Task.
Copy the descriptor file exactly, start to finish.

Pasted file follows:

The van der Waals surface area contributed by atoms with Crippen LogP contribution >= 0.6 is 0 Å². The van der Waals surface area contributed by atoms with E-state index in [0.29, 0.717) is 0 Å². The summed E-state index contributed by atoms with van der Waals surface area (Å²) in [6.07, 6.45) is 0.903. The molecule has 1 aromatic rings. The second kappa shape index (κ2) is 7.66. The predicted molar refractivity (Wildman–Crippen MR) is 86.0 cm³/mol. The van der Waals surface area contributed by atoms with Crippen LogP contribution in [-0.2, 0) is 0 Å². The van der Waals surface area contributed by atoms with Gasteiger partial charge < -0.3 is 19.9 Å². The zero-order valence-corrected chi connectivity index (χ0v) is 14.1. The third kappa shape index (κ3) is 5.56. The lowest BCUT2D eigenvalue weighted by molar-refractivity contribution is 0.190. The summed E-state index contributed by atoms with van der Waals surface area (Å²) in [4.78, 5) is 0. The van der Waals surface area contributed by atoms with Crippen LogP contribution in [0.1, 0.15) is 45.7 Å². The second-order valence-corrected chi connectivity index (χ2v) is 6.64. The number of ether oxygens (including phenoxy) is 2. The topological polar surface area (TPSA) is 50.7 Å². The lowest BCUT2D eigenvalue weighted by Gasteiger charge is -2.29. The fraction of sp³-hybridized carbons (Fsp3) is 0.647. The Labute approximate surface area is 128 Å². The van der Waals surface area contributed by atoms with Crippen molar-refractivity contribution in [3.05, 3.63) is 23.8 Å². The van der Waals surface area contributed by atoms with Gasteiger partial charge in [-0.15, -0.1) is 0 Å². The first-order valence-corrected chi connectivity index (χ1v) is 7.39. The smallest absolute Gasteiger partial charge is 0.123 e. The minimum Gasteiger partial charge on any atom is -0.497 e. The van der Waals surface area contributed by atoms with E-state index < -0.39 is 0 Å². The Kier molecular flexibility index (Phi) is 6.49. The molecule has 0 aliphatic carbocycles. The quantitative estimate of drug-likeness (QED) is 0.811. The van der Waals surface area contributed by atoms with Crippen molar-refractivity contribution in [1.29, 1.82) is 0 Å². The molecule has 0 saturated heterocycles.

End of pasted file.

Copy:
The van der Waals surface area contributed by atoms with Crippen LogP contribution >= 0.6 is 0 Å². The van der Waals surface area contributed by atoms with E-state index in [0.29, 0.717) is 0 Å². The summed E-state index contributed by atoms with van der Waals surface area (Å²) in [6.07, 6.45) is 0.903. The molecule has 1 aromatic rings. The second kappa shape index (κ2) is 7.66. The predicted molar refractivity (Wildman–Crippen MR) is 86.0 cm³/mol. The van der Waals surface area contributed by atoms with Crippen LogP contribution in [-0.2, 0) is 0 Å². The van der Waals surface area contributed by atoms with Gasteiger partial charge < -0.3 is 19.9 Å². The zero-order valence-corrected chi connectivity index (χ0v) is 14.1. The third kappa shape index (κ3) is 5.56. The lowest BCUT2D eigenvalue weighted by molar-refractivity contribution is 0.190. The summed E-state index contributed by atoms with van der Waals surface area (Å²) in [4.78, 5) is 0. The van der Waals surface area contributed by atoms with Crippen LogP contribution in [0.1, 0.15) is 45.7 Å². The second-order valence-corrected chi connectivity index (χ2v) is 6.64. The number of ether oxygens (including phenoxy) is 2. The topological polar surface area (TPSA) is 50.7 Å². The lowest BCUT2D eigenvalue weighted by Gasteiger charge is -2.29. The fraction of sp³-hybridized carbons (Fsp3) is 0.647. The Labute approximate surface area is 128 Å². The van der Waals surface area contributed by atoms with Crippen molar-refractivity contribution in [3.05, 3.63) is 23.8 Å². The van der Waals surface area contributed by atoms with Gasteiger partial charge in [-0.15, -0.1) is 0 Å². The first-order valence-corrected chi connectivity index (χ1v) is 7.39. The smallest absolute Gasteiger partial charge is 0.123 e. The minimum Gasteiger partial charge on any atom is -0.497 e. The van der Waals surface area contributed by atoms with E-state index < -0.39 is 0 Å². The Kier molecular flexibility index (Phi) is 6.49. The molecule has 0 aliphatic carbocycles. The quantitative estimate of drug-likeness (QED) is 0.811. The van der Waals surface area contributed by atoms with Crippen molar-refractivity contribution in [1.29, 1.82) is 0 Å². The molecule has 0 saturated heterocycles.